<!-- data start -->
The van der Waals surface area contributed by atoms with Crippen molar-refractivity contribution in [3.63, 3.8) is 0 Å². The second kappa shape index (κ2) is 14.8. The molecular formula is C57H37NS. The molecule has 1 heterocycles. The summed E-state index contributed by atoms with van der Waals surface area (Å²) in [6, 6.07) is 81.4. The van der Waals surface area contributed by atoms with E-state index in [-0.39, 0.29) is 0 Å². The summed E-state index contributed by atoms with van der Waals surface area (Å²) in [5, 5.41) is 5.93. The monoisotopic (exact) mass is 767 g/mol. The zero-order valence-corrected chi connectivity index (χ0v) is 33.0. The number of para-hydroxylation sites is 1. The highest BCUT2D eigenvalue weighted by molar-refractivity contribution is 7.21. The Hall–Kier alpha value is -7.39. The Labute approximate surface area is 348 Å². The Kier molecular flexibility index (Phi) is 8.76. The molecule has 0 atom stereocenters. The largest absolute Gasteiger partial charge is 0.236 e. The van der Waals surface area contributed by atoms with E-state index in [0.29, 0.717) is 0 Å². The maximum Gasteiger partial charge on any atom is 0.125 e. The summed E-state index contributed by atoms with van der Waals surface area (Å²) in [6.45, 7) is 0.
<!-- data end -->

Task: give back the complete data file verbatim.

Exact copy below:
The van der Waals surface area contributed by atoms with Crippen molar-refractivity contribution in [3.63, 3.8) is 0 Å². The second kappa shape index (κ2) is 14.8. The molecular formula is C57H37NS. The molecule has 1 heterocycles. The summed E-state index contributed by atoms with van der Waals surface area (Å²) in [6, 6.07) is 81.4. The van der Waals surface area contributed by atoms with E-state index in [-0.39, 0.29) is 0 Å². The summed E-state index contributed by atoms with van der Waals surface area (Å²) in [5, 5.41) is 5.93. The monoisotopic (exact) mass is 767 g/mol. The zero-order valence-corrected chi connectivity index (χ0v) is 33.0. The number of para-hydroxylation sites is 1. The highest BCUT2D eigenvalue weighted by molar-refractivity contribution is 7.21. The Hall–Kier alpha value is -7.39. The Labute approximate surface area is 348 Å². The Kier molecular flexibility index (Phi) is 8.76. The molecule has 0 atom stereocenters. The largest absolute Gasteiger partial charge is 0.236 e. The van der Waals surface area contributed by atoms with E-state index in [0.29, 0.717) is 0 Å². The maximum Gasteiger partial charge on any atom is 0.125 e. The summed E-state index contributed by atoms with van der Waals surface area (Å²) in [6.45, 7) is 0.